LAKE PLACID, N.Y.
-- Carl Klingberg
had to sit and watch Sweden's first two games, but he certainly made an impact when he got into the lineup.
The Atlanta Thrashers
' 2009 second-round pick scored a pair of goals to help Sweden to a 6-2 defeat of Finland on Thursday in an exhibition game being played as part of USA Hockey's National Junior Evaluation Camp.
Klingberg had sat out the first two games with a sore left foot suffered when he blocked a shot during practice.
-Svensson had a pair of assists, Sebastian Wannstrom
scored on a penalty shot and Sweden captain Anton Lander
and William Wallen
also had goals.
Goalie Fredrik Pettersson-Wentzel
continued his strong play from Tuesday's game against the U.S., making 13 saves on 15 shots.
and Iiro Pakarinen
scored for Finland. Goalie Jonathan Iilahti
stopped 30 of 36 shots.
Klingberg was responsible for three of the shots Iilahti couldn't stop, either by shooting the puck past him or by turning into a 6-foot-3, 205-pound blue-clad eclipse.
"You can see it's more the North American style. He's got that physical component and he likes to battle -- battle for position, battle for the puck. He goes to the net." -- Dan Marr on Carl Klingberg
"He really defined how a forward should work in front of the net," Sweden coach Roger Ronnberg told NHL.com. "He's eager to be there. He's showing that he has the attitude to be in front of the net and it makes for a very good game."
Klingberg is smart enough to know that getting in front of the net is where he has to go to be successful.
"That's how I play," he told NHL.com. "That's what I bring to every team I play for, especially this one."
Director of Amateur Scouting and Player Development Dan Marr was one of the most interested observers. He had been waiting to see Klingberg in action, and was very pleased by what he saw.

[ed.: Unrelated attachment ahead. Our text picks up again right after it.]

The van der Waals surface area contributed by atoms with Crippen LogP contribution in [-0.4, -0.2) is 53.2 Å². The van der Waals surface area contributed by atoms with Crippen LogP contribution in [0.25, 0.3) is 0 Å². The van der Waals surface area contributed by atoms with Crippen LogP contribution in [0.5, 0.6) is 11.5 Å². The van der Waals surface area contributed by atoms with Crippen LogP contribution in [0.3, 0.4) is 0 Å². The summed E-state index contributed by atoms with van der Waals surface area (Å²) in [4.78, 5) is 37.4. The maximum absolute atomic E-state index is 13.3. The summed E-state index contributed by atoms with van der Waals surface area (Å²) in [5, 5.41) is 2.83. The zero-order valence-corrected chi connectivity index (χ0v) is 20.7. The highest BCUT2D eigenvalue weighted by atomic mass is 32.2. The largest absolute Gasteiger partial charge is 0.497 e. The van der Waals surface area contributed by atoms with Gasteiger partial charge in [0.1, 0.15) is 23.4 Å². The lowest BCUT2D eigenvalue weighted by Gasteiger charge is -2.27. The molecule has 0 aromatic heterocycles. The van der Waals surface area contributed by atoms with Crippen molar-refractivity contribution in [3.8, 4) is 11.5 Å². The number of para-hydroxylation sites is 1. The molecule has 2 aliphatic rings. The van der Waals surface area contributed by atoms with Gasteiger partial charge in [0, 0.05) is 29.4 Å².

"He played his game today," Marr told NHL.com. "You can see it's more the North American style. He's got that physical component and he likes to battle -- battle for position, battle for the puck. He goes to the net."
Usually it works well, like on his two goals. After Wannstrom scored on a penalty shot midway through the first and Lander added an even-strength goal at 12:41, Klingberg converted a Paajarvi-Svensson pass from in close at 15:41.
Then, 2:06 into the second, he pushed Sweden's lead to 4-0 when he banged in an Oscar Lindberg
Donskoi scored from the side of the net to make it 4-1 at 11:03 of the second, and then Pakarinen fired a rocket from the left side that got past Pettersson-Wentzel at 4:26 of the third, during a five-on-three power play.
Just over two minutes later, however, Klingberg blotted out Iilahti, who never saw Adam Almqvist
's shot or Jarnkrok's re-direction of the puck until it was behind him.
Wallen converted a Gabriel Landeskog
pass for a power-play goal at 8:18 to close the scoring.
Finland had more chances to score in the third, as Sweden was whistled for five penalties, including three straight in the first 3:48 of the period, but their only goal came on the two-man advantage.
Sweden will come back Friday to face the U.S. in a rematch of Tuesday's game that saw the U.S. score four times in the first 4:05 of the game and cruise to a 6-3 victory.
Contact Adam Kimelman at firstname.lastname@example.org